Mike Clawson here again…
I must have evolution on the brain or something lately. Anyway, I know that many of you here come from conservative Christian backgrounds, and even if you consider yourself an atheist now, you still have Christian friends and family with whom you interact. Perhaps this past holiday season included heated discussions about religion and science for some of you. Some of you may also know by now that sometimes in these discussions you have to set aside ultimate goals for proximate ones. So, for instance, while you might like for your whole family to stop believing in God altogether, you’d settle for them to just stop being quite so antagonistic towards science and especially toward evolution. If that’s the case, I’d like to recommend a book or two that I have found helpful in persuading my Creationist friends to not reject evolution out of hand.
The first is Paradigms on Pilgrimage: Creationism, Paleontology and Biblical Interpretation by Stephen Godfrey and Christopher Smith. It was written by two brothers-in-law, one of whom happens to be a Christian paleontologist (Dr. Godfrey) and the other a pastor and biblical scholar (Dr. Smith). Both describe their personal journey’s from literal six-day Creationism to an acceptance of evolutionary science and a more nuanced understanding of the Biblical texts. Godfrey does an excellent job of describing the science and showing why it doesn’t have to be seen as a direct challenge to Christian belief. Likewise, Smith talks about how his background in literary studies helped him come to a new way of reading and understanding the Bible in relation to the question of cosmology and natural origins – a way that makes room for things like an old earth and evolution, while still remaining faithful to the Bible as it was written.
One of the most insightful observations of the book for me, in fact, was when Dr. Smith pointed out that while the Genesis accounts were not ever meant to be read primarily as a factual, scientific description of the origin of the universe, nonetheless, the cosmology they describe actually is fairly “scientifically sound” for its day. In other words, given the kind of observations it would have been possible for ancient near eastern writers to have made about the world in 1000 BCE (or 1500 or 500 BCE, depending on when you think that section of Genesis was first composed), the biblical cosmology is not too bad. The people of that day were looking at the world and reaching the best description that they could with the instruments and set of knowledge that they had at the time. And isn’t that all science ever does? I mean, it’s not like the scientific descriptions we have today are complete either. They’re simply the best descriptions we have so far, given the instruments and set of knowledge we currently have. At any rate, Smith makes a convincing argument that the purpose of the Biblical accounts is not to convey scientific information anyway, and that six-day Creationist Christians misunderstand the point of the text when they try to make it answer those questions.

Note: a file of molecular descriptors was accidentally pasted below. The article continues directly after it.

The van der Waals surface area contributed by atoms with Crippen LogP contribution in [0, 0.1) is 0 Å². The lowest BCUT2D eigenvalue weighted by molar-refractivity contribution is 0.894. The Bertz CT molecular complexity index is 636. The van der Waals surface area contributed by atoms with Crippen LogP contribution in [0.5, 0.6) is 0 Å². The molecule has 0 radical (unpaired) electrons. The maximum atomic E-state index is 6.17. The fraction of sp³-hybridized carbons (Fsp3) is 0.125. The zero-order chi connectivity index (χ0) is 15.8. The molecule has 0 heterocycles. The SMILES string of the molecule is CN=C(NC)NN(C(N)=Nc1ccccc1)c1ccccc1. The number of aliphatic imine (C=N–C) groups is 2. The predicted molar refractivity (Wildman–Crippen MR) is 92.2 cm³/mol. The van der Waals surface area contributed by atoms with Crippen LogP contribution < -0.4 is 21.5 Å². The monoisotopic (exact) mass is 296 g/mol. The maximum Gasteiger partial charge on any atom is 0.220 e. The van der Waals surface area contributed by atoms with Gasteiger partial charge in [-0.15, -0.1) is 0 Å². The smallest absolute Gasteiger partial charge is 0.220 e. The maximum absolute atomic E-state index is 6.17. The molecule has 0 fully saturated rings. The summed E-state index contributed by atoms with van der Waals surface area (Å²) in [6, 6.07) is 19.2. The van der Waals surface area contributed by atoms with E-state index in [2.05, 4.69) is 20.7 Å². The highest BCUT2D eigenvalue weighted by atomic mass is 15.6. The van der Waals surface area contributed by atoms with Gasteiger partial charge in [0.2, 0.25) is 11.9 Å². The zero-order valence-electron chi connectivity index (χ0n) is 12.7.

Once again, however, the point of a book like this is to convince fundamentalist and conservative evangelical Christians that they can believe in both the Bible and evolution. If you’re not interested in that goal; if you’ll accept nothing short of getting your Christian friends and family to stop believing in the Bible altogether, then this book will be of no use to you. But if you’re willing to settle for lesser objectives and intermediate steps, or if you simply want to help win more supporters to the cause of good science regardless of their religious views, this can be a very helpful book.
Another book in a similar vein by Daniel M. Harrell is Nature’s Witness: How Evolution Can Inspire Faith. I’m currently reading it as a blog reviewer for my friends at Abingdon Press, so I’ll have a fuller review later, but, like the previous book, it also encourages Christians to see evolution as an ally, not an enemy. Harrell argues that if one believes that God exists, and is the Creator of all else that exists, then whatever that creation can tell us about itself (i.e. whatever we discover through science, evolution for instance) helps us understand more about God. Once again, however, he is writing for Christians who already believe in God’s existence, so you won’t find much in the way of apologetics aimed at convincing atheists (indeed Harrell freely admits to his doubts about theism and acknowledges that faith is not certainty). The apologetics in this book, rather, are pro-evolution and aimed at conservative Christians. So once again, if you think you probably won’t be able to convince your religious friends to give up their faith, but might be able to convince them to give up their antipathy towards science, this is a good book to pass along.
Hope y’all find these resources helpful.